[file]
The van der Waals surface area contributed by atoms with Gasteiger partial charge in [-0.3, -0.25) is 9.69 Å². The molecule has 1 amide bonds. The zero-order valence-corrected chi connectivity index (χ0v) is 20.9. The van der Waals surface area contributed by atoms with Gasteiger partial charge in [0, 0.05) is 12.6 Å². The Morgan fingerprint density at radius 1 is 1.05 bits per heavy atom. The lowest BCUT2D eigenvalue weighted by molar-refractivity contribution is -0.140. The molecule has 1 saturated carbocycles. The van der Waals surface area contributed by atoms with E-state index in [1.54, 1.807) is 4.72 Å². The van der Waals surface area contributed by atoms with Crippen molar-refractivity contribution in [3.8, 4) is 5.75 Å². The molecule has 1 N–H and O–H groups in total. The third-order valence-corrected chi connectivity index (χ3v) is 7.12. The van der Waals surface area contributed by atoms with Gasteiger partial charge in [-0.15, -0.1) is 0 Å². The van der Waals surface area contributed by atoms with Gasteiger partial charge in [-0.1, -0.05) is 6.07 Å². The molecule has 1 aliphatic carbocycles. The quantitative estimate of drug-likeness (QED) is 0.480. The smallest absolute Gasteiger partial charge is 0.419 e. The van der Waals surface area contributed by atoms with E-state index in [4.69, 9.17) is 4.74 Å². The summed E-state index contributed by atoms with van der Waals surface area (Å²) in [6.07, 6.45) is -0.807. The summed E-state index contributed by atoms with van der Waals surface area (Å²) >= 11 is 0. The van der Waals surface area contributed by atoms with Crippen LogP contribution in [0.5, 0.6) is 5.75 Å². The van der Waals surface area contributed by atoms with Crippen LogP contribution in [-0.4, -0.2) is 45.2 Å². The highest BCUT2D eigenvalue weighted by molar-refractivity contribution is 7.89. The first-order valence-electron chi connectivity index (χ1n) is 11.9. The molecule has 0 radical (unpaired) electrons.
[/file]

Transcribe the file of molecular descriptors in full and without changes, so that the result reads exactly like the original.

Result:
The van der Waals surface area contributed by atoms with Gasteiger partial charge in [-0.3, -0.25) is 9.69 Å². The molecule has 1 amide bonds. The zero-order valence-corrected chi connectivity index (χ0v) is 20.9. The van der Waals surface area contributed by atoms with Gasteiger partial charge in [0, 0.05) is 12.6 Å². The Morgan fingerprint density at radius 1 is 1.05 bits per heavy atom. The lowest BCUT2D eigenvalue weighted by molar-refractivity contribution is -0.140. The molecule has 1 saturated carbocycles. The van der Waals surface area contributed by atoms with E-state index in [1.54, 1.807) is 4.72 Å². The van der Waals surface area contributed by atoms with Crippen molar-refractivity contribution in [3.8, 4) is 5.75 Å². The molecule has 1 N–H and O–H groups in total. The third-order valence-corrected chi connectivity index (χ3v) is 7.12. The van der Waals surface area contributed by atoms with Gasteiger partial charge in [-0.15, -0.1) is 0 Å². The van der Waals surface area contributed by atoms with Gasteiger partial charge in [-0.1, -0.05) is 6.07 Å². The molecule has 1 aliphatic carbocycles. The quantitative estimate of drug-likeness (QED) is 0.480. The smallest absolute Gasteiger partial charge is 0.419 e. The van der Waals surface area contributed by atoms with E-state index in [4.69, 9.17) is 4.74 Å². The summed E-state index contributed by atoms with van der Waals surface area (Å²) in [6.07, 6.45) is -0.807. The summed E-state index contributed by atoms with van der Waals surface area (Å²) >= 11 is 0. The van der Waals surface area contributed by atoms with Crippen LogP contribution in [0.5, 0.6) is 5.75 Å². The van der Waals surface area contributed by atoms with Crippen LogP contribution in [-0.4, -0.2) is 45.2 Å². The highest BCUT2D eigenvalue weighted by molar-refractivity contribution is 7.89. The first-order valence-electron chi connectivity index (χ1n) is 11.9. The molecule has 0 radical (unpaired) electrons.